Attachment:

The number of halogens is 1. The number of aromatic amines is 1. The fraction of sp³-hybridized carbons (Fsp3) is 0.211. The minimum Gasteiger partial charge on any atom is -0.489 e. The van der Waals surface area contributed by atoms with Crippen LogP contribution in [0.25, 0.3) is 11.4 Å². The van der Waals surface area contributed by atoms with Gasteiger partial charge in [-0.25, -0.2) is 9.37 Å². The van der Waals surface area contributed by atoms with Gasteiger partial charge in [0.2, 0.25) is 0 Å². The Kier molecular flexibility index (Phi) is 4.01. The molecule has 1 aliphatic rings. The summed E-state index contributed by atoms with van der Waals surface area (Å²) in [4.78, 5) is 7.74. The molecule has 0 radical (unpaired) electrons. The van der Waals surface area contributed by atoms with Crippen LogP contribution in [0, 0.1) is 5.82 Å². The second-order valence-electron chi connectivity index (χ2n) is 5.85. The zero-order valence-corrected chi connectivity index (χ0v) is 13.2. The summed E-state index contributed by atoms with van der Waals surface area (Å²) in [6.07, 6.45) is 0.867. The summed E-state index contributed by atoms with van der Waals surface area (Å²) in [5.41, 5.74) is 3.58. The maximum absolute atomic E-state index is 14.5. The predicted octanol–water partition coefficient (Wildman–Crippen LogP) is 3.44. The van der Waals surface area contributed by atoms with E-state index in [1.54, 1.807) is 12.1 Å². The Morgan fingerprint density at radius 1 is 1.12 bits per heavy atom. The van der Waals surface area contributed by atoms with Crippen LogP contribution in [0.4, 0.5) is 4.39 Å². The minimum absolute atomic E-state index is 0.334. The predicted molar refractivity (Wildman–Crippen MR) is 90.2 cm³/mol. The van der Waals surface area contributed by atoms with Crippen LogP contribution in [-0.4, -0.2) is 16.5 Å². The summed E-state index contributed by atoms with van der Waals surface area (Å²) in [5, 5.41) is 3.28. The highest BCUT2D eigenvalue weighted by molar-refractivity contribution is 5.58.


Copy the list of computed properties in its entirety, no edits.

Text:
The number of halogens is 1. The number of aromatic amines is 1. The fraction of sp³-hybridized carbons (Fsp3) is 0.211. The minimum Gasteiger partial charge on any atom is -0.489 e. The van der Waals surface area contributed by atoms with Crippen LogP contribution in [0.25, 0.3) is 11.4 Å². The van der Waals surface area contributed by atoms with Gasteiger partial charge in [-0.25, -0.2) is 9.37 Å². The van der Waals surface area contributed by atoms with Gasteiger partial charge in [0.2, 0.25) is 0 Å². The Kier molecular flexibility index (Phi) is 4.01. The molecule has 1 aliphatic rings. The summed E-state index contributed by atoms with van der Waals surface area (Å²) in [4.78, 5) is 7.74. The molecule has 0 radical (unpaired) electrons. The van der Waals surface area contributed by atoms with Crippen LogP contribution in [0, 0.1) is 5.82 Å². The second-order valence-electron chi connectivity index (χ2n) is 5.85. The zero-order valence-corrected chi connectivity index (χ0v) is 13.2. The summed E-state index contributed by atoms with van der Waals surface area (Å²) in [6.07, 6.45) is 0.867. The summed E-state index contributed by atoms with van der Waals surface area (Å²) in [5.41, 5.74) is 3.58. The maximum absolute atomic E-state index is 14.5. The predicted octanol–water partition coefficient (Wildman–Crippen LogP) is 3.44. The van der Waals surface area contributed by atoms with E-state index in [1.54, 1.807) is 12.1 Å². The Morgan fingerprint density at radius 1 is 1.12 bits per heavy atom. The van der Waals surface area contributed by atoms with Crippen LogP contribution in [0.4, 0.5) is 4.39 Å². The minimum absolute atomic E-state index is 0.334. The predicted molar refractivity (Wildman–Crippen MR) is 90.2 cm³/mol. The van der Waals surface area contributed by atoms with Crippen LogP contribution in [-0.4, -0.2) is 16.5 Å². The summed E-state index contributed by atoms with van der Waals surface area (Å²) in [5, 5.41) is 3.28. The highest BCUT2D eigenvalue weighted by molar-refractivity contribution is 5.58.